This paper focuses on public concerns about real estate value loss in communities in the vicinity of wind turbines. There are some conflicting results in recent academic and non-academic literatures on the issue of property values in general—yet little has been studied about how residents near turbines view the value of their own properties. The abstract and portions of the conclusion of this paper can be found below. The full paper can be accessed by clicking the links on this page.
The Sheffield Board of Civil Authority voted Wednesday evening not to reduce the assessed value of a Sheffield property owner's homestead, located next door to a Sheffield industrial wind farm.
The Oklahoma Tax Commission has said it expects to pay nearly $12 million to producers of renewable energy — mostly wind farms — in zero-emission tax credits this year. The commission projects those payments to swell to $19.1 million by 2018.
Using Oklahoma Tax Commission records, Rick Mosier, of the Oklahoma Property Rights Association, discussed the growth of Oklahoma zero-emission tax credits. These are awarded to wind power companies based on how much electricity they generate. More than $40 million of these credits were awarded in 2012. Beginning this year, qualifying companies can get paid 85 percent of the credit even with no tax liability.
The other major reason valuations have dropped, he said, is that some projects are not producing energy at the level they were expected to. "After they are operating for a few years you can see whether they are producing better or worse than expected." But, on the whole, production is less than predicted.
Before deliberating, the BCA in attendance agreed they should visit the Therrien property, preferably when the wind is blowing and the turbines are turning, to see firsthand the proximity of the towers to the property and to experience any disturbances created by the towers.
The county established the Utility Valuation Defense Fund as a response to what county officials said was a broad-based effort by utilities to challenge municipal assessments throughout New Hampshire. The situation is particularly acute in Coos County where the utilities appear to be “trying to pick off small towns one at a time,” through legal action that the towns are hard-pressed to respond to.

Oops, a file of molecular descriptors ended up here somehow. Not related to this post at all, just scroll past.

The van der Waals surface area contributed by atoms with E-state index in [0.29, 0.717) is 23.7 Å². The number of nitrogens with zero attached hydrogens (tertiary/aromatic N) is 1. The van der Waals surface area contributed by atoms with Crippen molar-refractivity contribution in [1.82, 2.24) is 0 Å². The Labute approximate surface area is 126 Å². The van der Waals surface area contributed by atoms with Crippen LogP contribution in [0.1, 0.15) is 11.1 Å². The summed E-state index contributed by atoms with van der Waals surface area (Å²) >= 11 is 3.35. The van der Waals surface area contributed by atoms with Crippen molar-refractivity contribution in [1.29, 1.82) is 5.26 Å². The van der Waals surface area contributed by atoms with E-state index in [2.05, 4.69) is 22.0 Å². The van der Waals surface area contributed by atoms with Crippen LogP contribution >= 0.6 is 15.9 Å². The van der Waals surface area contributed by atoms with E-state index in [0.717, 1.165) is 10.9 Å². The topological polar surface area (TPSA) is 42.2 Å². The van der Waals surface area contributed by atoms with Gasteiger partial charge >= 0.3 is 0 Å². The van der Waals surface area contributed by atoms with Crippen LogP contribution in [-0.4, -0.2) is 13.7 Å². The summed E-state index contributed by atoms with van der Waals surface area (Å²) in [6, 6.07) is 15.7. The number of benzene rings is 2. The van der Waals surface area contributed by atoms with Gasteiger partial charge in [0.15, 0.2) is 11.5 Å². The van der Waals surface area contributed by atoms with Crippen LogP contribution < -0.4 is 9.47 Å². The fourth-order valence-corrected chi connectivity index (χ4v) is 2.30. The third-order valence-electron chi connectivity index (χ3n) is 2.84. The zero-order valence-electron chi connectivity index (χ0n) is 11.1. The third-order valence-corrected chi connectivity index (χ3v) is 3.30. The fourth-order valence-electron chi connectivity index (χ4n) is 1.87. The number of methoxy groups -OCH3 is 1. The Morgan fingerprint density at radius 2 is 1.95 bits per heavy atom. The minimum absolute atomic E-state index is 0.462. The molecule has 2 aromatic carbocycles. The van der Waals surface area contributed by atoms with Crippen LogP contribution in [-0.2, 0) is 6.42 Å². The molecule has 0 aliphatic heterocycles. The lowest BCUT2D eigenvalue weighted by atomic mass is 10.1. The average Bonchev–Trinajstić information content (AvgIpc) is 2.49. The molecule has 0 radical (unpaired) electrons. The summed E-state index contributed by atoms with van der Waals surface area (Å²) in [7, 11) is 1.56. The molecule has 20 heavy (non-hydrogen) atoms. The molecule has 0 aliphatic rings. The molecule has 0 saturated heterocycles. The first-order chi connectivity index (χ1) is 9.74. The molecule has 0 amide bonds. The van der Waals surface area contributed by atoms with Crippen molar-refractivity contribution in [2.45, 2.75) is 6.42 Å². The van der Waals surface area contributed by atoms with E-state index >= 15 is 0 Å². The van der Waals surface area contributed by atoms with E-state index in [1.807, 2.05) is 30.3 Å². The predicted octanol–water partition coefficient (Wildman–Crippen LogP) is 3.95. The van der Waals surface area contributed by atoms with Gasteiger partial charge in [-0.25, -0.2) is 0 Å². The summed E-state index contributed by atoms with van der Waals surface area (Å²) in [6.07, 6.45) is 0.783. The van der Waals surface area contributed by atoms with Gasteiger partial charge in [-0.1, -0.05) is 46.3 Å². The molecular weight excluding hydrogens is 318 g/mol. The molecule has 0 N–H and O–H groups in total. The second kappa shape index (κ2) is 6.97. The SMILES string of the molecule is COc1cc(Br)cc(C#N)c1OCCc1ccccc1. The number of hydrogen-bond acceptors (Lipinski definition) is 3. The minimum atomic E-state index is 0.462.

Realtors say the value of waterfront homes in the town has slid steeply over the past five years due to the eyesore of Wolfe Island Wind Farm, creating a buyer’s market for those who don’t mind looking out at turbines.
Abstract This study provides quantitative evidence on the local benefits and costs of wind farm developments in England and Wales, focussing on their visual environmental impacts. In the tradition of studies in environmental, public and urban economics, housing costs are used to reveal local preferences for views of wind farm developments. Estimation is based on quasiexperimental research designs that compare price changes occurring in places where wind farms become visible, with price changes in appropriate comparator groups. These comparator groups include places close to wind farms that became visible in the past, or where they will become operational in the future and places close to wind farms sites but where the turbines are hidden by the terrain. All these comparisons suggest that wind farm visibility reduces local house prices, and the implied visual environmental costs are substantial. The conclusions of the report are provided below. The full report can be accessed by clicking the link(s) on this page.
The LSE’s study found that properties within a 2km radius of a wind farm have been typically been sold for 12% lower than their actual valuation, though houses as far away as 14km are estimated to have been adversely affected in recent times.